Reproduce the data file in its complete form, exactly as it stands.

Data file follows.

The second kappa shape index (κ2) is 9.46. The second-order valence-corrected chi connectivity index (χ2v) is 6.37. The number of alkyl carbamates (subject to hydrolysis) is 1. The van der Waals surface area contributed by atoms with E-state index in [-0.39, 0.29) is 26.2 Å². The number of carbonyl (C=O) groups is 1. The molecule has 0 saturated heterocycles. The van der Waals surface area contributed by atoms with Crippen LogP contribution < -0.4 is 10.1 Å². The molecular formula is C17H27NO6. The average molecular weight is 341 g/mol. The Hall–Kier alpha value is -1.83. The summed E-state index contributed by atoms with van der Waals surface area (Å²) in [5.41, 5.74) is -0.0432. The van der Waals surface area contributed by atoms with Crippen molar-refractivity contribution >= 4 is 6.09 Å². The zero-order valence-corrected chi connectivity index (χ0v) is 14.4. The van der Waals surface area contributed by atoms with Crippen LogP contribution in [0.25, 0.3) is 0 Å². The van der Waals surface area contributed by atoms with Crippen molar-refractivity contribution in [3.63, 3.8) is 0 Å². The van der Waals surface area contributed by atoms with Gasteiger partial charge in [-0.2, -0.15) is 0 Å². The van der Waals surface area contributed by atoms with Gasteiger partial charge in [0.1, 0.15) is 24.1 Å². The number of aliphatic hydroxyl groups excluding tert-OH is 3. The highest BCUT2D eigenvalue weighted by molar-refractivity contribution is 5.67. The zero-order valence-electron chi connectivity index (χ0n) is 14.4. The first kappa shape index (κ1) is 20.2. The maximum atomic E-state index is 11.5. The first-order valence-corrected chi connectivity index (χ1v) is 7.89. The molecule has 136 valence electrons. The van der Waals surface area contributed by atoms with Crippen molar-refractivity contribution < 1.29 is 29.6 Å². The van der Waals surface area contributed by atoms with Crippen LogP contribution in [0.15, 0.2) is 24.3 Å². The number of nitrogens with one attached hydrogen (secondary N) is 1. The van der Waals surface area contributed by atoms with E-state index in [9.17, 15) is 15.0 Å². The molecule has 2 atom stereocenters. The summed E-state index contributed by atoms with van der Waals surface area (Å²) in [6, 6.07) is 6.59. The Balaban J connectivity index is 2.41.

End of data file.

The second kappa shape index (κ2) is 9.46. The second-order valence-corrected chi connectivity index (χ2v) is 6.37. The number of alkyl carbamates (subject to hydrolysis) is 1. The van der Waals surface area contributed by atoms with E-state index in [-0.39, 0.29) is 26.2 Å². The number of carbonyl (C=O) groups is 1. The molecule has 0 saturated heterocycles. The van der Waals surface area contributed by atoms with Crippen LogP contribution < -0.4 is 10.1 Å². The molecular formula is C17H27NO6. The average molecular weight is 341 g/mol. The Hall–Kier alpha value is -1.83. The summed E-state index contributed by atoms with van der Waals surface area (Å²) in [5.41, 5.74) is -0.0432. The van der Waals surface area contributed by atoms with Crippen molar-refractivity contribution >= 4 is 6.09 Å². The zero-order valence-corrected chi connectivity index (χ0v) is 14.4. The van der Waals surface area contributed by atoms with Crippen LogP contribution in [0.25, 0.3) is 0 Å². The van der Waals surface area contributed by atoms with Crippen molar-refractivity contribution in [3.63, 3.8) is 0 Å². The van der Waals surface area contributed by atoms with Gasteiger partial charge in [-0.2, -0.15) is 0 Å². The van der Waals surface area contributed by atoms with Gasteiger partial charge in [0.1, 0.15) is 24.1 Å². The number of aliphatic hydroxyl groups excluding tert-OH is 3. The highest BCUT2D eigenvalue weighted by molar-refractivity contribution is 5.67. The zero-order valence-electron chi connectivity index (χ0n) is 14.4. The first kappa shape index (κ1) is 20.2. The maximum atomic E-state index is 11.5. The first-order valence-corrected chi connectivity index (χ1v) is 7.89. The molecule has 136 valence electrons. The van der Waals surface area contributed by atoms with Crippen molar-refractivity contribution < 1.29 is 29.6 Å². The van der Waals surface area contributed by atoms with Crippen LogP contribution in [0.15, 0.2) is 24.3 Å². The number of nitrogens with one attached hydrogen (secondary N) is 1. The van der Waals surface area contributed by atoms with E-state index in [9.17, 15) is 15.0 Å². The molecule has 2 atom stereocenters. The summed E-state index contributed by atoms with van der Waals surface area (Å²) in [6, 6.07) is 6.59. The Balaban J connectivity index is 2.41.